Remnants of Things Past

by J.D. Roth

I did a little time traveling yesterday, and I didn’t like it.

“I’m going to clean the workshop,” I announced at breakfast. “I know I should write or mow the lawn, but I’m going to clean the workshop.”

“Sounds good,” Kris said. She rarely argues when I have an urge to do some cleaning.

A glimpse at the past
My WorkshopWhen we first looked at this property five years ago, I was drawn to the outbuildings. I have fond memories of the outbuildings on my grandparents’ land, so I was excited that our new house would have a detached garage, two sheds, and a workshop.

For the first couple of years, I actually used the workshop for its intended purpose. It was the place I practiced my (very limited) handyman skills. I also used it to build computers for family and friends. In time, however, the building fell into disuse; it gradually turned to storage.

I gave a tour of our home to a visitor last month. When I showed the workshop, I was dismayed. I hadn’t really looked at it in months — or years. But when I saw it through the eyes of a stranger, it was clear that it had become a dumping ground for my cast-off Stuff.

The past recaptured
I’ve written before about my battle with Stuff. In many ways, I’ve made great progress. I’m less acquisitive than I used to be, and I’ve sold most of the things that have value. But I still possess a great mass of Stuff.

As I began my cleaning project yesterday, the workshop was packed with:

Looking at this collection of Stuff — none of which I need or use anymore — I was overwhelmed. I felt sick. Did I really purchase all of this Stuff? Why? As I worked, I tried to answer that question.

Whenever I picked something up, I tried to remember how much I had paid for it and what had led me to buy it:

This voice recorder cost $59. I thought it would keep me from forgetting things, but I never remembered to use it. Not once. These photography books cost $20 each. I thought they’d help me make better photos, but I’m not sure I read any of them at all. I bought this old Apple II for $125 off of eBay because I wanted to play the games I remember from fifth and sixth grade. I used it for a couple of hours.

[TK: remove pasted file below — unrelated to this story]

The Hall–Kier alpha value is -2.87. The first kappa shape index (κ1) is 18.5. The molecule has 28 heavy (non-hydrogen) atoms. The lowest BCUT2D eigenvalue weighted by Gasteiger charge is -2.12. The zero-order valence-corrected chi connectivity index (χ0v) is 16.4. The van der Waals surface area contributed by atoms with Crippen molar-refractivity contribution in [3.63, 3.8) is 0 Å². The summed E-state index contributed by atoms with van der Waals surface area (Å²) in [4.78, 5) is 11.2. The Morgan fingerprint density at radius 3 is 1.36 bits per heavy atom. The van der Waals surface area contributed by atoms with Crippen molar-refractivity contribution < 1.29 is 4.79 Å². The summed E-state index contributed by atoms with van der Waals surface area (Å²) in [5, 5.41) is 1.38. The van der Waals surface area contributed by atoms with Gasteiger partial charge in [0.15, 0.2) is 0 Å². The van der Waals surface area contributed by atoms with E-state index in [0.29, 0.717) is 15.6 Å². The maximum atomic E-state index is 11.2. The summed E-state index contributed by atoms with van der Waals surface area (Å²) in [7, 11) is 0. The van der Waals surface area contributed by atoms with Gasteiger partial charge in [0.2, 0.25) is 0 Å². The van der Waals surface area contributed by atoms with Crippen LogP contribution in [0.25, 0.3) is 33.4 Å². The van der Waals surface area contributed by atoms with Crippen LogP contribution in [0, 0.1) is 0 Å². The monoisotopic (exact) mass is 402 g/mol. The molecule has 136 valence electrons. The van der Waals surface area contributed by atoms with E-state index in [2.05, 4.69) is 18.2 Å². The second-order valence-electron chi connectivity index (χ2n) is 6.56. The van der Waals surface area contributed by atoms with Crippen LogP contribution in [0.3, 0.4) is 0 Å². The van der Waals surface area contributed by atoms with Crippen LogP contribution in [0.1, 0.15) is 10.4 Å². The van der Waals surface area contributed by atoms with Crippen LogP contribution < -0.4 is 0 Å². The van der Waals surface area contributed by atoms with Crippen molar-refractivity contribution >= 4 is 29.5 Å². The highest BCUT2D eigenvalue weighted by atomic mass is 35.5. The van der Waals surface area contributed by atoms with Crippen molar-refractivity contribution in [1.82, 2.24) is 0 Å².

I took a trip through my past, and it wasn’t a pleasant experience. All around me was evidence of my wasteful ways. For nearly 20 years, I had been in acquisition mode. I accumulated Stuff. My workshop was filled with the last remnants of this life.

One fundamental principle of frugality is to buy only things for which you have a use (even if that use is pleasure). The old J.D. wasn’t good at this. I bought a lot of stuff that I didn’t need — and barely wanted.

Now here I am at 40, and when I look at all of the things I own, I can’t help but wonder what my younger self was thinking. Buying this Stuff seemed like a good idea at one time, I know, but owning these things did not make me happy. It didn’t make me feel free. Quite the opposite, in fact. This Stuff is a burden, a physical and a mental barrier to the things that are actually important to me.

A dream of the future
Kris and I are in the very early stages of planning our vacation for next year, and we’re leaning towards a Rick Steves tour. Steves is a one-bag zealot: Participants are not allowed to bring more than a single carry-on suitcase, whether the tour lasts two days — or twenty.

This might seem limiting to some, but I find the one-bag philosophy liberating. When Kris’ parents took us to London and Dublin in 2007, I took a single carry-on bag. For three weeks, my entire world consisted solely of the possessions I could squeeze into this suitcase. It was awesome. I felt unburdened. When we returned from that trip, the one-bag experience prompted me to undergo a short phase during which I purged Stuff around the house — but I never finished the job.

As I continue to develop my personal and financial goals for the future, I want to focus less on Stuff. I’ve learned to guard against the invasion of Stuff, but I want to take it a step further. I want to eliminate more of the Stuff I already own. To that end, I’ve developed some personal guidelines to help me approach the task:






I almost think that this project should make me feel happy and triumphant, not sad and mopey. Look how far I’ve come! Look at the smart choices I’m now able to make! And think of how much less cluttered my life will be once I purge all of this stuff!

I don’t feel triumphant yet, but maybe I’ll get there. For now, I’m hoping that my own experience can serve as an object lesson to others who might be acquisition mode. Buying Stuff (and getting Stuff for free) can seem like fun. It can seem like “winning”. It’s not. Don’t buy things for which you have no use; the value is in the using, not the having.

Updated: 22 June 2009

Do what's right. Do your best. Accept the outcome.
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